Christmas has shaped into a materialistic frenzy of madness. Instead spreading kind words to a person you love, that has been substituted with a bunch of wasted paper that goes into the fireplace, with a hunk of plastic that will ultimately be forgotten. I would rather much have people tell me how much I have meant to them, instead of receiving stuff I don’t want to carry around or store or keep track of. Its the kindness of someones appreciation that will stick around longer then the things they bought me. If it holds some kind of sentiment to it, ill take it.

    And with that said

    Chuck, I hope you know that on Christmas day I was thinking about you. I love that you have been brought into a family, and no matter how humbugish you are about Christmas, I am glad you were with people on that day who appreciate you.

  • Alexa

    I’ve never liked to give a present because I “have to” not even with birthday presents, and when I see other people do that, (giving presents every “special” time) sometimes makes me feel like a “bad friend” who doesn’t care…. but then I think about it and…well… they are not wrong and neither do I, I like to give something when i feel like I want to, it could be a hug, a gift or just a casual call, text or email.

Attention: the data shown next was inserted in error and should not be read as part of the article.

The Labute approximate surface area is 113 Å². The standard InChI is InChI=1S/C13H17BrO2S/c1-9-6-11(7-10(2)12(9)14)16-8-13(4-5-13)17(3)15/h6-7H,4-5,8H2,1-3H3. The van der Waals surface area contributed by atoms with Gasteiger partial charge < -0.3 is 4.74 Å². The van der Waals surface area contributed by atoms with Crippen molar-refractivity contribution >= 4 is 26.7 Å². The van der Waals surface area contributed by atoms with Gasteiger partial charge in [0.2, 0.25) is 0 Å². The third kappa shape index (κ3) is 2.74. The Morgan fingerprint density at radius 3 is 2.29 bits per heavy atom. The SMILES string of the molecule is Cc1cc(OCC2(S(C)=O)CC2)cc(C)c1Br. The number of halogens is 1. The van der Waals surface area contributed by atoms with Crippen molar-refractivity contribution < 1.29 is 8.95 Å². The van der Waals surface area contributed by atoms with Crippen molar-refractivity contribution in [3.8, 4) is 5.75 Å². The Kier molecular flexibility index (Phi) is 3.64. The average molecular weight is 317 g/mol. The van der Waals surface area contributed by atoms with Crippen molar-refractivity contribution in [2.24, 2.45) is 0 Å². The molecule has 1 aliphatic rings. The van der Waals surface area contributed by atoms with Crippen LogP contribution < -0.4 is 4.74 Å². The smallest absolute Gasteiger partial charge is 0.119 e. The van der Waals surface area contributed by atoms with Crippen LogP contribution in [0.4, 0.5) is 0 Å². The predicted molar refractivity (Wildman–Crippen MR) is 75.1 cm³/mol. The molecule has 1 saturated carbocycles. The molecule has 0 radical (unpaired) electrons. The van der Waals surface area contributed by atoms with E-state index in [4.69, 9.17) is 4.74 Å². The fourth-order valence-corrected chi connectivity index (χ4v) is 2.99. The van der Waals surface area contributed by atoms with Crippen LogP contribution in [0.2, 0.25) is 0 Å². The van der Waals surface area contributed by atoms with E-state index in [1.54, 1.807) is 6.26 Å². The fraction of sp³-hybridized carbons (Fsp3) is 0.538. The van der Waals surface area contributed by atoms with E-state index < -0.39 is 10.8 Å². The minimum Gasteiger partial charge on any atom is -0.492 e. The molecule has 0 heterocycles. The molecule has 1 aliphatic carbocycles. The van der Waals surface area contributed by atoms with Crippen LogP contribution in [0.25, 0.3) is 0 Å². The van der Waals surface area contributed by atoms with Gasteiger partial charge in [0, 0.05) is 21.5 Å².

I don’t even like my mom giving me gifts, I really don’t feel like I deserve it… just because is a “special” day? what did I do? hahaha
    This year my christmas present was being with my family, over the years, i’ve been giving more priority to my friends instead of my relatives… I thought that this time I was going to be their present (selfish me) making and “effort” and “sacrifice” so my mom could be happy, it turned out that I really enjoyed my christmas night, playing with the kids, helping in the kitchen, taking pictures, and leaving my phone and computer away… It was nice…and I learned my lesson.
    I’m glad that you are learning and appreciating everything around you… keep doing that, that makes you the great guy you are, and i’m very thankful for having you (in some weird way) in my life, thanks for your friendship, your wisdom and advice… Merry Christmas.